FiberStore, as the major global fiber optic tools provider, is proud to become the agent for the original Miller fiber optic tools. Our Miller fiber optic tools include fiber scribers, cable Strippers, cutting tools and Kevlar shears.

A precise stripper is utilized to remove the buffer coating of the fiber itself for termination. There are three types of fiber strippers available, known as the Miller Stripper, No-Nik and Micro-Strip. These three can work equally well, and most techs choose the one they are most acquainted with. The Miller striper is used on the left thus has the disadvantage of being “right-handed”, Which is considered to be the most rugged. The No-Nik is careful with the fiber but requires careful cleaning. Check out the original Miller Fiber optic stripper features:

Miller Fiber Optic Stripper FO 103-D-250
New Dual holes models offer he same quality of our standard FO 103-S fiber tool coupled with a second hole
FO 103-D-250: Second hole for stripping 900 micron tight buffer down to 250 micron buffer coating and standard 125 micron fiber stripping (250 micron removal to 125 micron) – allows longer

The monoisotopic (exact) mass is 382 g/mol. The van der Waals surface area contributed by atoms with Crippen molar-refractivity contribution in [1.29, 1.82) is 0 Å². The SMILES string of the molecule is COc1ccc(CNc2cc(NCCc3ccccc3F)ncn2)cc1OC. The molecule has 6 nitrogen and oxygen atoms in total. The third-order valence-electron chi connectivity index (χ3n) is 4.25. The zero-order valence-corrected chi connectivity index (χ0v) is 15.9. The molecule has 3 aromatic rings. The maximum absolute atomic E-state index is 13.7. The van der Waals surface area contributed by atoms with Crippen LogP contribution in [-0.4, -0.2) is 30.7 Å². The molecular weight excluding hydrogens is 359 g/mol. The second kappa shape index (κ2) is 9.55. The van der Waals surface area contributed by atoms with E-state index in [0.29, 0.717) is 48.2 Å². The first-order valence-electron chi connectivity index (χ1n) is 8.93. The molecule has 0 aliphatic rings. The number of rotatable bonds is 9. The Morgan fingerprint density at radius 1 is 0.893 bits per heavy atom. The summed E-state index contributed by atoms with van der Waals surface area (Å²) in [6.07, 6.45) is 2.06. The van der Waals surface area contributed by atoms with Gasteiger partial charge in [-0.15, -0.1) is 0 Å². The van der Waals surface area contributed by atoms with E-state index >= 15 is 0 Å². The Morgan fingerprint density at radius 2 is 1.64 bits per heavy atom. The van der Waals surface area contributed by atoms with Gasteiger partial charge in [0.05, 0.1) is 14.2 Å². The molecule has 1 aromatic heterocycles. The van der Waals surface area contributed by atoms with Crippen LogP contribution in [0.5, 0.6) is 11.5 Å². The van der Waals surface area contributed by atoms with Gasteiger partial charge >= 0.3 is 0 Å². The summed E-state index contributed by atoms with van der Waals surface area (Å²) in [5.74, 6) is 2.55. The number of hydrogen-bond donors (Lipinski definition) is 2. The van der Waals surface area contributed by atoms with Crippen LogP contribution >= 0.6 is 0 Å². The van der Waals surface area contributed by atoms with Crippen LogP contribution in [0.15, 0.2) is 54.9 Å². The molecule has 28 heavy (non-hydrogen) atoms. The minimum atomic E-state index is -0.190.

Stripping lengths without damaging the fiber
Easy-to-read stripping diagrams imprinted on handles
Made in the U.S.A.
Length: 5.375 in (137mm)
Weight: 2.5 oz (71g)

Miller Fiber Optic Stripper FO 103-T-250-J
New three-hole model performs all common fiber stripping functions in one compact tool….
Hole for removal of 2 to 3 mm fiber jackets
Remove 900 tight buffer to 250 micron buffer coating
Standard 250 to 125 micron stripping
Same consistent quality and features found in our standard FO 103-S tool
Made in the U.S.A.
Length: 5.375 in (137mm)
Weight: 2.5 oz (71g)

Miller FO 103-S Fiber Optic Stripper
For stripping 250 micron buffer coating from 125 micron optical fiber
Precision diameter hole & V-opening in blade allow for accurate buffer coating removal